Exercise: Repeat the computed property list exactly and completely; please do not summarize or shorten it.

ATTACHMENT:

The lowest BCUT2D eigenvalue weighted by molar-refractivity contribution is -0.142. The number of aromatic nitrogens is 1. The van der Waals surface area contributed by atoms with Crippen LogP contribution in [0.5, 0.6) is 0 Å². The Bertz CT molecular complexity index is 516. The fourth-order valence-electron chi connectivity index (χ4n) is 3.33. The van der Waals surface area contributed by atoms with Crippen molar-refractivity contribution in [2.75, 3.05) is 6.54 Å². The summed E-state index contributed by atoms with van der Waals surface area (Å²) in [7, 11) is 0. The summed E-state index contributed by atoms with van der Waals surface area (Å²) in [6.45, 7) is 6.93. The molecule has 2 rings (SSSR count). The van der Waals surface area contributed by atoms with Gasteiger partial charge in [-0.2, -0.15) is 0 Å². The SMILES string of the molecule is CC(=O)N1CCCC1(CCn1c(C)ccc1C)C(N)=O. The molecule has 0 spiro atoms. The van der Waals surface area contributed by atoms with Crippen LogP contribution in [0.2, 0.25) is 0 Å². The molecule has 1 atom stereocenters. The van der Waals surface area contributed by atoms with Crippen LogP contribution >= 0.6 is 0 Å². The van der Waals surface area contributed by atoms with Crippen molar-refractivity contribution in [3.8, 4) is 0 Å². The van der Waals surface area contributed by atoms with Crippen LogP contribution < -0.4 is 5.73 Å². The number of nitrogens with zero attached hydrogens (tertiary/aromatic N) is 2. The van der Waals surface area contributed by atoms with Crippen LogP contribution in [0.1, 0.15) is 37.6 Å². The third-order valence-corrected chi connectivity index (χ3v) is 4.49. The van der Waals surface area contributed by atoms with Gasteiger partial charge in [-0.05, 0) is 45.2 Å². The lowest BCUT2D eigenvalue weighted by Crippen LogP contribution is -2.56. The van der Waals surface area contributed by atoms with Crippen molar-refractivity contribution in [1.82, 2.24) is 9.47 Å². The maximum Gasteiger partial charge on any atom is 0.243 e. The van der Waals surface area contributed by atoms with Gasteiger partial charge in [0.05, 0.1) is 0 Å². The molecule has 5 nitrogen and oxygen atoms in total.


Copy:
The lowest BCUT2D eigenvalue weighted by molar-refractivity contribution is -0.142. The number of aromatic nitrogens is 1. The van der Waals surface area contributed by atoms with Crippen LogP contribution in [0.5, 0.6) is 0 Å². The Bertz CT molecular complexity index is 516. The fourth-order valence-electron chi connectivity index (χ4n) is 3.33. The van der Waals surface area contributed by atoms with Crippen molar-refractivity contribution in [2.75, 3.05) is 6.54 Å². The summed E-state index contributed by atoms with van der Waals surface area (Å²) in [7, 11) is 0. The summed E-state index contributed by atoms with van der Waals surface area (Å²) in [6.45, 7) is 6.93. The molecule has 2 rings (SSSR count). The van der Waals surface area contributed by atoms with Gasteiger partial charge in [-0.2, -0.15) is 0 Å². The SMILES string of the molecule is CC(=O)N1CCCC1(CCn1c(C)ccc1C)C(N)=O. The molecule has 0 spiro atoms. The van der Waals surface area contributed by atoms with Crippen LogP contribution in [0.2, 0.25) is 0 Å². The molecule has 1 atom stereocenters. The van der Waals surface area contributed by atoms with Crippen LogP contribution >= 0.6 is 0 Å². The van der Waals surface area contributed by atoms with Crippen molar-refractivity contribution in [3.8, 4) is 0 Å². The van der Waals surface area contributed by atoms with Crippen LogP contribution < -0.4 is 5.73 Å². The number of nitrogens with zero attached hydrogens (tertiary/aromatic N) is 2. The van der Waals surface area contributed by atoms with Crippen LogP contribution in [0.1, 0.15) is 37.6 Å². The third-order valence-corrected chi connectivity index (χ3v) is 4.49. The van der Waals surface area contributed by atoms with Gasteiger partial charge in [-0.05, 0) is 45.2 Å². The lowest BCUT2D eigenvalue weighted by Crippen LogP contribution is -2.56. The van der Waals surface area contributed by atoms with Crippen molar-refractivity contribution in [1.82, 2.24) is 9.47 Å². The maximum Gasteiger partial charge on any atom is 0.243 e. The van der Waals surface area contributed by atoms with Gasteiger partial charge in [0.05, 0.1) is 0 Å². The molecule has 5 nitrogen and oxygen atoms in total.